Book: Root Magic by Eden Royce
Published January 2021 by Walden Pond Press|320 pages
Where I Got It: I borrowed the e-book from the library
Genre: Middle Grade Historical Fiction
A historical ghost story set in South Carolina in the 1960s—a tale of courage, friendship, and Black Girl Magic.
It’s 1963, and things are changing for Jezebel Turner. Her beloved grandmother has just passed away. The local police deputy won’t stop harassing her family. With school integration arriving in South Carolina, Jez and her twin brother, Jay, are about to begin the school year with a bunch of new kids. But the biggest change comes when Jez and Jay turn eleven—and their uncle, Doc, tells them he’s going train them in rootwork.
Jez and Jay have always been fascinated by the African American folk magic that has been the legacy of her family for generations—especially the curious potions and powders Doc and Gran would make for the people on their island. But Jez soon finds out that her family’s true power goes far beyond small charms and elixirs…and not a moment too soon. Because when evil both natural and supernatural comes to show itself in town, it’s going to take every bit of the magic she has inside her to see her through.
I really liked Root Magic! I loved reading about Jez and Jay, and I really liked reading about Jez and her family.
Jez was a great character, and I really liked her. Having a lot of new kids was pretty hard for her, but hopefully, some of them won’t be too bad. Some of them aren’t the nicest, but I really hope she’s able to make a few friends. Still, she has Jay, Doc and her mom, and she seems more okay with not having a huge group of friends at the end of the book. There was Susie, though, and it was interesting to see how that changed and evolved.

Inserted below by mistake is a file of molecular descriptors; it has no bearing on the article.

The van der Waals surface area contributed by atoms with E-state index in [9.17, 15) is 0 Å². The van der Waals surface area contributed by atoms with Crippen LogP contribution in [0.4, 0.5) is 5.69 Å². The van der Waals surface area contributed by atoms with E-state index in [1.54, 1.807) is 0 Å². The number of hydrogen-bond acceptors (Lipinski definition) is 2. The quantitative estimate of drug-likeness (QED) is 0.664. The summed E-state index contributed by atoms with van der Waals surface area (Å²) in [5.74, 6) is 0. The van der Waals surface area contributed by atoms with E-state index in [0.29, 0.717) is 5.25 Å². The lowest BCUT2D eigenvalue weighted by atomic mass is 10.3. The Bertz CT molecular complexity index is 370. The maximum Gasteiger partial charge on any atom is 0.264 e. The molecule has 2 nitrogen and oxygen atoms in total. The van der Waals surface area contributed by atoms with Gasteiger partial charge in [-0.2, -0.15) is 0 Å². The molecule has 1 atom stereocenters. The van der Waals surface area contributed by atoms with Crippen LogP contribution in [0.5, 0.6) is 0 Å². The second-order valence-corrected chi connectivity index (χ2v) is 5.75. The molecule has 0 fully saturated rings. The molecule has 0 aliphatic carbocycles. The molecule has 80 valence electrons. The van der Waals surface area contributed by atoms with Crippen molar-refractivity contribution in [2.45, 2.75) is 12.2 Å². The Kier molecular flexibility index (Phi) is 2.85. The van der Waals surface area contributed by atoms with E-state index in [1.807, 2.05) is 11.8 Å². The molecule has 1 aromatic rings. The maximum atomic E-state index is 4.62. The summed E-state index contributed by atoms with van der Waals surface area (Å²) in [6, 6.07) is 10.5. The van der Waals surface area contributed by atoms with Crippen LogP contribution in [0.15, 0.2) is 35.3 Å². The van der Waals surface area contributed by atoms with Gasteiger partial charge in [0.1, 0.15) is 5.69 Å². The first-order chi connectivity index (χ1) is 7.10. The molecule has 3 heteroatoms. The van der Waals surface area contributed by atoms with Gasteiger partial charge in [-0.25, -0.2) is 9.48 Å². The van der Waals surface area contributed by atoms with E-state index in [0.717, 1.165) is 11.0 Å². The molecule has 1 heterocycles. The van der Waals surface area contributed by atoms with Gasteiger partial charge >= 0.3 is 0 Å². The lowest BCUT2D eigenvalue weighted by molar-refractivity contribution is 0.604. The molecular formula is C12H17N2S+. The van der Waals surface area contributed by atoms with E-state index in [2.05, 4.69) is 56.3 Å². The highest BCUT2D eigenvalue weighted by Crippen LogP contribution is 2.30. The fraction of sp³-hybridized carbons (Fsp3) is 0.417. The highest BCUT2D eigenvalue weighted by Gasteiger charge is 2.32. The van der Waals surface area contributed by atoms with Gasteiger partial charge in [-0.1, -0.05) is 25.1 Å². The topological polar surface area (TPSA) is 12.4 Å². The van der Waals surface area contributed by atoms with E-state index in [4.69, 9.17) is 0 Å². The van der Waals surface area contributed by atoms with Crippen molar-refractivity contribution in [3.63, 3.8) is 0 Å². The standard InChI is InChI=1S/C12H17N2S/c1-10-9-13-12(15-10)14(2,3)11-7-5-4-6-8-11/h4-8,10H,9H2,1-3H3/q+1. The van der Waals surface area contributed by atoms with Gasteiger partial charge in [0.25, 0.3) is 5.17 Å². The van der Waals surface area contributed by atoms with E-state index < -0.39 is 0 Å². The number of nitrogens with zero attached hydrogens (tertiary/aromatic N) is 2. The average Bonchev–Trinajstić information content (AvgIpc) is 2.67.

I felt so sad for her. It seemed like she was pretty close to her grandma, and had a hard time after her grandma passed away. I have a soft spot for grandparent-grandchild relationships, which isn’t surprising because growing up, I was pretty close to my grandparents. But root magic was something she could learn- and it connected her to both her grandma and all of the generations that came before. I thought that legacy was amazing.
Root magic was something that people had mixed feelings about, it seemed like. Publicly, people seemed to look down on it, or thought it was strange, when privately, they might stop by her family’s house for a potion or powder. That contrast was interesting, but not surprising. It just seems like people didn’t want to admit that it was something they used or needed.
Things weren’t easy for Jez or her family, but Jez has a really good heart, and wants to help. She was able to help Susie, who helped her in return when Jez needed it.
The atmosphere was great! I could feel it in my soul, and it was as much of a character as the people were. I really felt it in every word, and one of the reason’s I liked this book so much! Royce shows how people are treated during that time, but this is a book that is more about life, friends and family, and staying connected to the things that have been passed down from generation to generation.
4 stars. This was a great book, and absolutely worth reading, no matter how old you are!